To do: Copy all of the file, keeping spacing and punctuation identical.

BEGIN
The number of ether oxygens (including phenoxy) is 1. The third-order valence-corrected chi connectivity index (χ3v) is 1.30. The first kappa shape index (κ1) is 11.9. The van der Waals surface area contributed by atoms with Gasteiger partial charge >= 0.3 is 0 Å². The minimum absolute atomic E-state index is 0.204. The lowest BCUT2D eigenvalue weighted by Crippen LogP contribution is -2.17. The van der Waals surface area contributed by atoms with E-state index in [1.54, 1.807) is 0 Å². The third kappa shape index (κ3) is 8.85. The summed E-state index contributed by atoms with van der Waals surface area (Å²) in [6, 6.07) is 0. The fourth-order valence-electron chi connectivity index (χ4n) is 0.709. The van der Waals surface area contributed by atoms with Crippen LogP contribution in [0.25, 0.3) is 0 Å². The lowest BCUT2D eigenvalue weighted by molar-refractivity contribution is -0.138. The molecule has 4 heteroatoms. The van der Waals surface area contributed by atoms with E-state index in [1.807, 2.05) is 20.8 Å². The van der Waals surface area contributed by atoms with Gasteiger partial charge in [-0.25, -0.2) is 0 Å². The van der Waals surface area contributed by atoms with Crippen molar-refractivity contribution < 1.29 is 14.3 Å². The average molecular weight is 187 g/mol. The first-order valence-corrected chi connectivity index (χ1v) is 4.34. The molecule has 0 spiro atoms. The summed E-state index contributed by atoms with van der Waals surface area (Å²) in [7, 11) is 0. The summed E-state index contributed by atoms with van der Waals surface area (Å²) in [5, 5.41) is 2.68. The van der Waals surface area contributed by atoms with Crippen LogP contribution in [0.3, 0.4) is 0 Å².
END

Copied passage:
The number of ether oxygens (including phenoxy) is 1. The third-order valence-corrected chi connectivity index (χ3v) is 1.30. The first kappa shape index (κ1) is 11.9. The van der Waals surface area contributed by atoms with Gasteiger partial charge >= 0.3 is 0 Å². The minimum absolute atomic E-state index is 0.204. The lowest BCUT2D eigenvalue weighted by Crippen LogP contribution is -2.17. The van der Waals surface area contributed by atoms with E-state index in [1.54, 1.807) is 0 Å². The third kappa shape index (κ3) is 8.85. The summed E-state index contributed by atoms with van der Waals surface area (Å²) in [6, 6.07) is 0. The fourth-order valence-electron chi connectivity index (χ4n) is 0.709. The van der Waals surface area contributed by atoms with Crippen LogP contribution in [0.25, 0.3) is 0 Å². The lowest BCUT2D eigenvalue weighted by molar-refractivity contribution is -0.138. The molecule has 4 heteroatoms. The van der Waals surface area contributed by atoms with E-state index in [1.807, 2.05) is 20.8 Å². The van der Waals surface area contributed by atoms with Gasteiger partial charge in [-0.25, -0.2) is 0 Å². The van der Waals surface area contributed by atoms with Crippen molar-refractivity contribution < 1.29 is 14.3 Å². The average molecular weight is 187 g/mol. The first-order valence-corrected chi connectivity index (χ1v) is 4.34. The molecule has 0 spiro atoms. The summed E-state index contributed by atoms with van der Waals surface area (Å²) in [7, 11) is 0. The summed E-state index contributed by atoms with van der Waals surface area (Å²) in [5, 5.41) is 2.68. The van der Waals surface area contributed by atoms with Crippen LogP contribution in [0.3, 0.4) is 0 Å².